Wheat
The wheat in the Kent County variety trial has tan spot moving in rapidly on some varieties. Most of the varieties are in the watery ripe stage of development and will not likely be adversely affected. Leaf rust was easily seen on a public variety ‘Rumor’. Powdery mildew in general was low in most varieties but was in the upper canopy on SS8302, Milton, Bravo, and USG3770. There is a low level of scab in the trial as well. If scab is going to appear it should be evident now or very soon depending on location. Low levels of scab (less than 1% of the heads infected and most of the infected heads were only partially infected) were present in 8 out of 45 varieties (around 18%).There is some sort of physiological spotting that could look like a disease but is probably a resistance reaction by the variety in response to a fungal infection. This spotting was evident on the following varieties at this Sandtown location: Merl, Sunburst,USG3665, USG3409, USG3251, and Grow Mark FS627.

 

Agronomic Crop Disease Update – May 13, 2011

Thursday, May 12th, 2011

Bob Mulrooney, Extension Plant Pathologist; bobmul@udel.edu

Barley
Powdery mildew on ‘Thoroughbred’ is the most common disease at the present time. Fields with the top two leaves with mildew will have some yield reduction. After looking at the variety trials in Sussex County on Tuesday I could also find small amounts of leaf rust, barley scald and the spot form of net blotch. None of these should impact yield.

Wheat
Wheat is looking very good at the present time. There is very little disease present. A few unsprayed varieties have some powdery mildew that is confined to the lower leaves and leaf sheaths. A small amount of leaf rust was also spotted on one unsprayed variety on the lower leaves. Most of the wheat that I saw has flowered and with the dry weather in most of the southern parts of the state, it looks like head scab should not be a problem. In the northern areas of the state if we get showers this weekend we may have some opportunity for infection if wheat is flowering.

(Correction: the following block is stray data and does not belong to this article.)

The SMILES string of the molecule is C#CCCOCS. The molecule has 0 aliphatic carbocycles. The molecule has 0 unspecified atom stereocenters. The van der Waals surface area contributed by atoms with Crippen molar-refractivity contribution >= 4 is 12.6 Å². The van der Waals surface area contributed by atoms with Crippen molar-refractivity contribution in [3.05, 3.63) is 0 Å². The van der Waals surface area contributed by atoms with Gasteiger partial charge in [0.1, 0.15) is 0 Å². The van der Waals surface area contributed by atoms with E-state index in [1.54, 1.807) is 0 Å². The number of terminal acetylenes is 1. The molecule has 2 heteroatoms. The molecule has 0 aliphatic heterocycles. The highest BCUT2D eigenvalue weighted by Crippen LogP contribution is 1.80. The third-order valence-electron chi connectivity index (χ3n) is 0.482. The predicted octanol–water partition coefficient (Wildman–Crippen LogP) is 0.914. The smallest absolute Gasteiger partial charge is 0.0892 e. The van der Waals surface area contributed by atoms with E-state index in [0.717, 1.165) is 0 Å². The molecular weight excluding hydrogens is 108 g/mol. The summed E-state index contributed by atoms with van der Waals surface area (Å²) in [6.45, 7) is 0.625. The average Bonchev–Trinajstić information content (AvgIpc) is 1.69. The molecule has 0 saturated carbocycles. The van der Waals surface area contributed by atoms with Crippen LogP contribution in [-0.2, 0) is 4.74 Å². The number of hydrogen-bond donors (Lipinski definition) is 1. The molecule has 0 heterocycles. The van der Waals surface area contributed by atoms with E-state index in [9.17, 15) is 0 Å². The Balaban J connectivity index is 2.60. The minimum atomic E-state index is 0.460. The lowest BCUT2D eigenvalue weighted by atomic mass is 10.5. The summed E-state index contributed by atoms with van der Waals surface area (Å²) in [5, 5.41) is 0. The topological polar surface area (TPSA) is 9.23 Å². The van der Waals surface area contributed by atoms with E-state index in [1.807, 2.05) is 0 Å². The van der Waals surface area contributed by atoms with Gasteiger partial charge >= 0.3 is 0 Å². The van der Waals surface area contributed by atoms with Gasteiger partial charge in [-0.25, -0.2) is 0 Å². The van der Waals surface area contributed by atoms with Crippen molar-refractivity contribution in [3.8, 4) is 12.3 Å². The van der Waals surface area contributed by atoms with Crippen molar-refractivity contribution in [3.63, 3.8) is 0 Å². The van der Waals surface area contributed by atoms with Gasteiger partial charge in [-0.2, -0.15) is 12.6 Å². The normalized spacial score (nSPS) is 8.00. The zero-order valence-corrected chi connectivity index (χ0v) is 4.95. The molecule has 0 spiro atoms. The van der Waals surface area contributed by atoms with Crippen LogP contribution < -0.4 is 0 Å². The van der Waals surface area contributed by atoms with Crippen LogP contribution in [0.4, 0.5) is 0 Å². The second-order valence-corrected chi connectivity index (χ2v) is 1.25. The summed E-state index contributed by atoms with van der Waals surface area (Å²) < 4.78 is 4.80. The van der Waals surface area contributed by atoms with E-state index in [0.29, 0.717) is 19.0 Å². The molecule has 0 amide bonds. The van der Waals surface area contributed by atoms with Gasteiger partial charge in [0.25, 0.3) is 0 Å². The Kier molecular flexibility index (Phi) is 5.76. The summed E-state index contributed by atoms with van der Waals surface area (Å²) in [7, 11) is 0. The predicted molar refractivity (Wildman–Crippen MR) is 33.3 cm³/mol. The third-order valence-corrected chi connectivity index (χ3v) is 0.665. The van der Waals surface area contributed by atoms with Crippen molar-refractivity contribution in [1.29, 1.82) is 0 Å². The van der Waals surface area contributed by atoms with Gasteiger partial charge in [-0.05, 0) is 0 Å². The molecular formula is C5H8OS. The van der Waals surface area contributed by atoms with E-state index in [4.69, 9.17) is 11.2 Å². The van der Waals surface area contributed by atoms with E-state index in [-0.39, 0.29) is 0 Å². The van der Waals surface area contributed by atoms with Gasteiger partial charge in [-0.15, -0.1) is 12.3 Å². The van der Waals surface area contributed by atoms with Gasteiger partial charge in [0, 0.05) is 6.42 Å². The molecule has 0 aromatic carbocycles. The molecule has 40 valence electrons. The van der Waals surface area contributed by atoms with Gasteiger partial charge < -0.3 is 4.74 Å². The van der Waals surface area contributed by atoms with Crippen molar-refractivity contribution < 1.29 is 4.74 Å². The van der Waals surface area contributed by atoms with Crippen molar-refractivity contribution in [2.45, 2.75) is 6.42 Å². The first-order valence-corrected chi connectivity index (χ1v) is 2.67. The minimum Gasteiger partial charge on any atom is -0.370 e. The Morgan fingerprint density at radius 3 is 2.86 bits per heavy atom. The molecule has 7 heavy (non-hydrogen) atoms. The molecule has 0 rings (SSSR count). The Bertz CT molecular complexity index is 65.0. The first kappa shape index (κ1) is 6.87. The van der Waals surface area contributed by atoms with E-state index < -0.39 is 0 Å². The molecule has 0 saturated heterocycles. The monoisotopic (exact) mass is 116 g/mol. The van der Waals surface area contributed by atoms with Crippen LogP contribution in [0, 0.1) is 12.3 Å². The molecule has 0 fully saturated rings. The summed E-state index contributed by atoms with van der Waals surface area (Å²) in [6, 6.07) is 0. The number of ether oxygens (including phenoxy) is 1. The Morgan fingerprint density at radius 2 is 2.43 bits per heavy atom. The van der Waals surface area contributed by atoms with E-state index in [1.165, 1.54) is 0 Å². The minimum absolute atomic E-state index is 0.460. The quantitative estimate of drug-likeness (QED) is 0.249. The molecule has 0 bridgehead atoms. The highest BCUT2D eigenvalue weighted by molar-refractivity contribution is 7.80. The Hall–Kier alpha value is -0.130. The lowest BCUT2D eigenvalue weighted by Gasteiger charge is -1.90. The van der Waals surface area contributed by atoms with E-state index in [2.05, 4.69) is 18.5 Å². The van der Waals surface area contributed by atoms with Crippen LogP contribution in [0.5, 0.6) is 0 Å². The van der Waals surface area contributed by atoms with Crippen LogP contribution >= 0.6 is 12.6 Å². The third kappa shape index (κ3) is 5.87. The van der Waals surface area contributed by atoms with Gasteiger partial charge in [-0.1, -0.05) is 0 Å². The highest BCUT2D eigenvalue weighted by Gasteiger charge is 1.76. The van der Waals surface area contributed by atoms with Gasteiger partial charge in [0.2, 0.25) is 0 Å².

Barley scald

Soybeans and Soybean Cyst Nematode
It is still not too late to check for soybean cyst nematode especially if susceptible soybeans are going to be planted. Soil test bags with the submission form can be purchased at the Extension offices. If you need results quickly, test results can be sent via FAX or email if you provide the number or email address on the Nematode Assay Information Sheet. This information sheet can be found on the web at the Plant Clinic Website http://ag.udel.edu/extension/pdc/index.htm .

 

Small Grain Disease Update – May 6, 2011

Friday, May 6th, 2011

Bob Mulrooney, Extension Plant Pathologist; bobmul@udel.edu

Wheat
Be sure to keep scouting for the presence of diseases, especially powdery mildew, at this time. With the return of cooler temperatures and risk of showers and cloudy weather as well, powdery mildew could become a problem, especially in very thick stands of susceptible wheat. It is important to keep the uppermost two leaves as free of diseases as possible to protect yields. At the most, you can wait until you see 5-10% of the upper two leaves infected before applying a fungicide. Tilt, Stratego, Twinline, and Quilt can be applied as late as heads emerged but not yet flowering. If scab should be a concern this year it may be best to use only a triazole fungicide at heading through flowering to avoid mycotoxin issues if scab infection occurs. There is evidence that if fungicides containing strobilurins (Quilt, Twinline, Stratego) or strobilurins alone are applied during heading up to flowering, they can increase mycotoxin production if scab occurs during flowering. If a fungicide is needed as late as flowering for powdery mildew, Septoria leaf blotch, tan spot, or other disease and conditions are favorable for scab development consider applying Prosaro, Caramba, or Folicur for scab suppression and control of the other diseases just mentioned. For a table that rates the efficacy of fungicides for use on wheat diseases see the following link to the Kansas State fact sheet with the NCERA-184 ratings. This is a group of wheat pathologists from across the country that collaborates on wheat disease control. http://www.ksre.ksu.edu/library/plant2/ep130.pdf

Head Scab Risk Assessment Tool
Scab is still the one wheat disease that can cause major economic losses if weather conditions are favorable prior to and during flowering. The tools that we have to manage scab are limited but the use of rotation, resistant varieties and fungicides can help reduce the losses from scab should it appear. One of the tools that we have to help predict its occurrence and aid in making fungicide application decisions is the Head Scab Risk Assessment Tool that is found on the wheat scab website http://www.wheatscab.psu.edu/. The site provides information on how to use the tool and its limits.